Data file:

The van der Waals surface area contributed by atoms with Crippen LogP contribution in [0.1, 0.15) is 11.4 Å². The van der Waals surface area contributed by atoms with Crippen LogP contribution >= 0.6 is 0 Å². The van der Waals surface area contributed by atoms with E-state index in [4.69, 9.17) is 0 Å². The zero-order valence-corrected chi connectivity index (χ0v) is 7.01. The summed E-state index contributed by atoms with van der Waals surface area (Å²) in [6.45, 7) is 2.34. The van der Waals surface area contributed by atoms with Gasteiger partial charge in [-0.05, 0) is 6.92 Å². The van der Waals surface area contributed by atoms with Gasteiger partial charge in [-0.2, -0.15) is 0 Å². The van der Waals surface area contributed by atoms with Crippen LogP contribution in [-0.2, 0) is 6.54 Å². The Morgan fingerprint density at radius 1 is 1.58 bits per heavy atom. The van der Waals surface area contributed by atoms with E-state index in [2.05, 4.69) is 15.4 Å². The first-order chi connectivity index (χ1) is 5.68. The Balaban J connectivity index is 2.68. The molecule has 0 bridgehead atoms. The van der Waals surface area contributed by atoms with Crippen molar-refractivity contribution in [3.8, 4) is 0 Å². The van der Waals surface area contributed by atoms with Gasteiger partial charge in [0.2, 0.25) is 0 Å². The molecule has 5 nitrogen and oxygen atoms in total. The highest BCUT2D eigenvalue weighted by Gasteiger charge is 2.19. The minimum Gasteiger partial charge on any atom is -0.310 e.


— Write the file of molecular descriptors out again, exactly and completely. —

The van der Waals surface area contributed by atoms with Crippen LogP contribution in [0.1, 0.15) is 11.4 Å². The van der Waals surface area contributed by atoms with Crippen LogP contribution >= 0.6 is 0 Å². The van der Waals surface area contributed by atoms with E-state index in [4.69, 9.17) is 0 Å². The zero-order valence-corrected chi connectivity index (χ0v) is 7.01. The summed E-state index contributed by atoms with van der Waals surface area (Å²) in [6.45, 7) is 2.34. The van der Waals surface area contributed by atoms with Gasteiger partial charge in [-0.05, 0) is 6.92 Å². The van der Waals surface area contributed by atoms with Gasteiger partial charge in [-0.2, -0.15) is 0 Å². The van der Waals surface area contributed by atoms with Crippen LogP contribution in [-0.2, 0) is 6.54 Å². The Morgan fingerprint density at radius 1 is 1.58 bits per heavy atom. The van der Waals surface area contributed by atoms with E-state index in [2.05, 4.69) is 15.4 Å². The first-order chi connectivity index (χ1) is 5.68. The Balaban J connectivity index is 2.68. The molecule has 0 bridgehead atoms. The van der Waals surface area contributed by atoms with Crippen molar-refractivity contribution in [3.8, 4) is 0 Å². The van der Waals surface area contributed by atoms with Gasteiger partial charge in [0.2, 0.25) is 0 Å². The molecule has 5 nitrogen and oxygen atoms in total. The highest BCUT2D eigenvalue weighted by Gasteiger charge is 2.19. The minimum Gasteiger partial charge on any atom is -0.310 e.